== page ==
High Places – 03/07 – 09/07 (Review) & Upcoming Show

The High Places’ first release on Thrill Jockey is a collection of singles and hard-to-find tracks leading up to their signing. This release stands as an introduction to the collaboration of Robert Barber and Mary Pearson. Barber provides a babbling brook of cut-and-paste drum circle riddims propelling the paper boats of Pearson’s innocent iko-ikoish jumprope chants. Daycare psychedelica for the Thomas the Tank Engine set, if you will.

At times the at once atmospheric and Caribbean feel of the songs reminds me of my favorite parts of Adventures in the Ultraworld by the Orb.

The cover art used in this release is exactly the same as the band’s 2007 High Places EP 7″ (only 300 made) on Ancient Almanac that earned an impressive 8.2 at Pitchfork. All four songs from that EP are represented here along with some harder to find tracks including “Jump In” which was a song commissioned for an elementary school music program. It seems to me that this band isn’t entirely inappropriate to play for the little ones, in fact, and certainly a bit more interesting that some of the kid fodder dolled out today.

The band is currently on tour gearing up for their self-titled release on 9/23. You can hear two songs– “Golden” and “From Stardust to Sentience” from that release if you visit the band’s MySpace page. They also have some downloads available, too.They will be stopping in Grinnell College at Bob’s Underground Cafe on Thursday, 9/25 and at The Mill in Iowa City on Friday, 9/26 where they will be with Ponytail and Wet Hair.

Sep 6 2008 8:00P
FREE! East Village Radio Music Festival at South St. Seaport New York, New York
Sep 11 2008 8:00P
Le Poisson Rouge w/ Crystal Slits, Breathe Owl Breathe, Deastro New York, New York
Sep 16 2008 9:00P
Brillobox Pittsburgh, Pennsylvania
Sep 17 2008 8:00P
Grog Shop Cleveland, Ohio
Sep 18 2008 8:00P
The DAAC Grand Rapids, Michigan
Sep 19 2008 8:00P
Forward Festival w/ Dan Deacon Madison, Wisconsin
Sep 20 2008 8:00P
Pygmalion Fest @ Krannert Center w/ Yo La Tengo Champaign-Urbana, Illinois
Sep 23 2008 8:00P
Record Release Show at AV-aerie Chicago, Illinois
Sep 24 2008 8:00P
Triple Rock Social Club Minneapolis, Minnesota
Sep 25 2008 8:00P
Grinnell College w/ Ponytail, Wet Hair Grinnell, Iowa
Sep 26 2008 8:00P
The Mill w/ Ponytail, Wet Hair, Peaking Lights Iowa City, Iowa
Sep 27 2008 8:00P
Rhinoceropolis w/ Ponytail Denver, Colorado
Sep 29 2008 8:00P
Kilby Court w/ Ponytail Salt Lake City, Utah
Sep 30 2008 8:00P
Badlander w/ Ponytail Missoula, Montana
Oct 2 2008 8:00P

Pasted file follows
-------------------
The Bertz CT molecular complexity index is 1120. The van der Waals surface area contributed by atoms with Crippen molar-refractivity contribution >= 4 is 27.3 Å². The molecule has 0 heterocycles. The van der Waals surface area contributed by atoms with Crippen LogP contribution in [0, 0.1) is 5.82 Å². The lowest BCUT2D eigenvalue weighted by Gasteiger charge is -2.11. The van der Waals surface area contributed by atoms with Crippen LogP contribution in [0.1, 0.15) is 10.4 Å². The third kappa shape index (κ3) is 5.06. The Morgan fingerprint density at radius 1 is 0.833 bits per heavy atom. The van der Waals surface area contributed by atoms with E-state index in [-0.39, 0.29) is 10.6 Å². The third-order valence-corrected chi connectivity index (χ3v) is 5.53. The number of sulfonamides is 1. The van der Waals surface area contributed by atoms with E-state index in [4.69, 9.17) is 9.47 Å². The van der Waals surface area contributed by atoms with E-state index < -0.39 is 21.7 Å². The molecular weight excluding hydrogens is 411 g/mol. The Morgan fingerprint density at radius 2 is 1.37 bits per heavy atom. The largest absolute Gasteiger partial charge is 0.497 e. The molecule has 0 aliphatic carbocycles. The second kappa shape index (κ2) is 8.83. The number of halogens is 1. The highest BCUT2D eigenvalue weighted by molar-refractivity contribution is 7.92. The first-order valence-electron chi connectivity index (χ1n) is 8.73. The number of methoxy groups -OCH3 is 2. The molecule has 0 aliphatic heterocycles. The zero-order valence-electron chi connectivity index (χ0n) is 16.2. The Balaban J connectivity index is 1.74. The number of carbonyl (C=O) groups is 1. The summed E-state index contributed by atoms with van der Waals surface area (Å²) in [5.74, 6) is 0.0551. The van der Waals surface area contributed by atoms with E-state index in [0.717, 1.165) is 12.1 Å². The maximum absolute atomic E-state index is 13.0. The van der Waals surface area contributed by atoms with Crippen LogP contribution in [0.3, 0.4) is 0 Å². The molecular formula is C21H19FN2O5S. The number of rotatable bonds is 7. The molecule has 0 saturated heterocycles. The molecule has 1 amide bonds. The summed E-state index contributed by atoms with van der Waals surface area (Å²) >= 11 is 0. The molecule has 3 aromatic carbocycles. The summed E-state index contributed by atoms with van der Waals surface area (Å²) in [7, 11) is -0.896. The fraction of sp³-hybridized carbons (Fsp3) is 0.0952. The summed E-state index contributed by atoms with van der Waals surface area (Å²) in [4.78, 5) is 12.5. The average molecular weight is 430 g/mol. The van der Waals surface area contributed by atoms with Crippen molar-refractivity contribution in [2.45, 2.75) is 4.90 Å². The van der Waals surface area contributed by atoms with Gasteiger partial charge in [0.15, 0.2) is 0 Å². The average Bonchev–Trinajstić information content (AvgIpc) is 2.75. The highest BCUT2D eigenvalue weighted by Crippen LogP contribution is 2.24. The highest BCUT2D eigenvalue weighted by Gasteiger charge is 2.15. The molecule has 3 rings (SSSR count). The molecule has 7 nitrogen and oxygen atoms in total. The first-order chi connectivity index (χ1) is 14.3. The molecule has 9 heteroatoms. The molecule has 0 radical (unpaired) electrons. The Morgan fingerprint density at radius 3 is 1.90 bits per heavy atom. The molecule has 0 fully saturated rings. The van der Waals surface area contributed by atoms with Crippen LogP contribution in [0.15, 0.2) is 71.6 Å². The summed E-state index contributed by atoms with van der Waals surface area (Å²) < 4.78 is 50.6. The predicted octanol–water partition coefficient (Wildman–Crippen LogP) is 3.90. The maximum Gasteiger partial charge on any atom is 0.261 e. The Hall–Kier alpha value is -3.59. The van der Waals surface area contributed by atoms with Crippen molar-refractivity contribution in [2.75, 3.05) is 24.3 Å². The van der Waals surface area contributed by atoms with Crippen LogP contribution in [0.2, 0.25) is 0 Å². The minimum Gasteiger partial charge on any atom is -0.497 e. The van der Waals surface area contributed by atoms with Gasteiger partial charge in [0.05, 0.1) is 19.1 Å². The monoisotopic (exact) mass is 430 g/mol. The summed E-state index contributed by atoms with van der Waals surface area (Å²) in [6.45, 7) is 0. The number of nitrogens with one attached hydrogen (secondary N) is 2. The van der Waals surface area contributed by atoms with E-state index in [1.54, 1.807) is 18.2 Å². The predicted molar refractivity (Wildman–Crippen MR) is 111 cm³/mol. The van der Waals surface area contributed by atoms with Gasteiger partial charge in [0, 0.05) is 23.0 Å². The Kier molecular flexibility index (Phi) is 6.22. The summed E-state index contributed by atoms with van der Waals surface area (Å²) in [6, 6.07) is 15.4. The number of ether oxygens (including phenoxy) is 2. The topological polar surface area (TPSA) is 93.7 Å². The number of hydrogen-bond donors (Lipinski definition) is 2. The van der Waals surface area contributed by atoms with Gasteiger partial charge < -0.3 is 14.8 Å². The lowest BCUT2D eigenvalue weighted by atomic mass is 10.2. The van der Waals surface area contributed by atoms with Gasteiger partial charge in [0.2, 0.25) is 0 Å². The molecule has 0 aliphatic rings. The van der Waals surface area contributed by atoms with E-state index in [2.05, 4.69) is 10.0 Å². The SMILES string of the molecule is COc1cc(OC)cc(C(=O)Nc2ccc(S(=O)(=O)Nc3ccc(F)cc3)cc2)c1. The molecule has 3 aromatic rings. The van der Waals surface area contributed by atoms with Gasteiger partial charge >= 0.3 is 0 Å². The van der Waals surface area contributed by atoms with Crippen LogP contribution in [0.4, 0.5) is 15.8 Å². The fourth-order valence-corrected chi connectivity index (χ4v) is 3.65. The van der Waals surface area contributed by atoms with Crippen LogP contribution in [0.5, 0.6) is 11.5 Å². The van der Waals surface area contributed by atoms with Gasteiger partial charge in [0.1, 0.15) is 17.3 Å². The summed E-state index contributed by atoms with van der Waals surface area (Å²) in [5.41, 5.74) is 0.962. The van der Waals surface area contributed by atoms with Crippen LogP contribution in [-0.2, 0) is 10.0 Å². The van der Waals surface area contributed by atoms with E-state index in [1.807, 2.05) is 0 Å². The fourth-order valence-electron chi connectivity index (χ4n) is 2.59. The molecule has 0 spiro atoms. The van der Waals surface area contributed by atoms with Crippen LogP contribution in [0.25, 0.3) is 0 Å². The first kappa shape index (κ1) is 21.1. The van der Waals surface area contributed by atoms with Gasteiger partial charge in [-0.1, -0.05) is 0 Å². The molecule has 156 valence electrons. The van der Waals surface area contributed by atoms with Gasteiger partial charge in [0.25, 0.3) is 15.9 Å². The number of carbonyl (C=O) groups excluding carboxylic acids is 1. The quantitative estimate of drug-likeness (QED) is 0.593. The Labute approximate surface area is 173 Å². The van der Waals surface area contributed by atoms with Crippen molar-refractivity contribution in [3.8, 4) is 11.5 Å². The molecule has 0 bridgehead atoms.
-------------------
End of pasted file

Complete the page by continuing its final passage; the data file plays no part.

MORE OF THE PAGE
Nectar w/ Ponytail Seattle, Washington
Oct 3 2008 8:00P
Department of Safety Anacortes, Washington
Oct 4 2008 8:00P
Richards on Richards w/ Ponytail Vancouver, British Columbia
Oct 6 2008 8:00P
Backspace w/ Ponytail Portland, Oregon
Oct 8 2008 8:00P
Bottom of the Hill w/ Ponytail San Francisco, California
Oct 10 2008 8:00P
The Smell w/ Ponytail Los Angeles, California
Oct 12 2008 8:00P
Modified Arts w/ Ponytail Phoenix, Arizona
Oct 15 2008 8:00P
Emo’s Austin, Texas

Listen to Head Spins

High Places MySpace Page

High Places Blog

Umphrey’s McGee – Live At The Murat (Review)

Live at the Murat ArtworkThis is the longest I have taken to write a review of an album. I received the promo for Umphrey’s McGee’s newest live album Live At The Murat back in October of 2007. Unfortunately, at the time I received the promo I didn’t feel I was informed enough about the band to give this album a fair review so I “lived” with it for a while.

I was fairly familiar with the band, and liked parts of The Bottom Half, which was their last studio release (also released in 2007). The Bottom Half was the remains of the studio work from the previous 2006 release Safety in Numbers. As a result, I was pretty interested to hear this release, but was immediately overwhelmed by it in that I realized that the release didn’t have many songs from either of the last two releases so I wasn’t familiar with the songs.

In my review of Keller Williams’s album Dream, which was also on SCIFidelity, I told a story of my first Phish concert. This was the tour supporting Farmhousein 2000 and by then, Phish had already been together for seven albums. I hung with Phish until shortly after the hiatus before the subsequent breakup in 2004. During the time I was a fan I had a lot of catching up to do with Phish. While Farmhouse was regarded as Phish’s most accessible album, the albums to date were generally not as nearly as accessible and usually based on some amount of fleshing out of the material on tour. So, the previous releases had their own established history with the fans and the live shows. As a music fan who loves to dig in with a band– it really was a very daunting idea to do this with Phish. You had the officially released catalog as well as all of the taped shows and the volumes of information and statistics that were kind of a hold over from the Grateful Dead’s fanbase. I jumped in with both feet and even bought all of the LivePhish releases with the costume Halloween shows as well as the official releases. After the Hiatus, and the release of Round Roomin 2002, I kind of fell out of the collecting mode with Phish and I really even became sort of tired of listening to their stuff. I eventually sold off the LivePhishseries as well as some of the promos and other items I had. I still have the studio releases which are really allI feel I need. I didn’t follow the solo careers of the members after the first two Trey Anastasio albums and the Vida Blue release from Page McConnell.

And, so it is with Umphrey’s to an extent. Like Phish, Umphrey’s is a band with history of a growing and fervent fanbase. 2007 is nine years after their formation, and Live at the Murat is an attempt by the band to capture where they are these days with their live show. It is their first official live release since Local Band Does Oklahoma in 2003 and one the band spent time preparing for. While the album itself is based on two nights at the Murat Egyptian Room in Indianapolis, the show had some prepwork done ahead of time to plan some of the performance.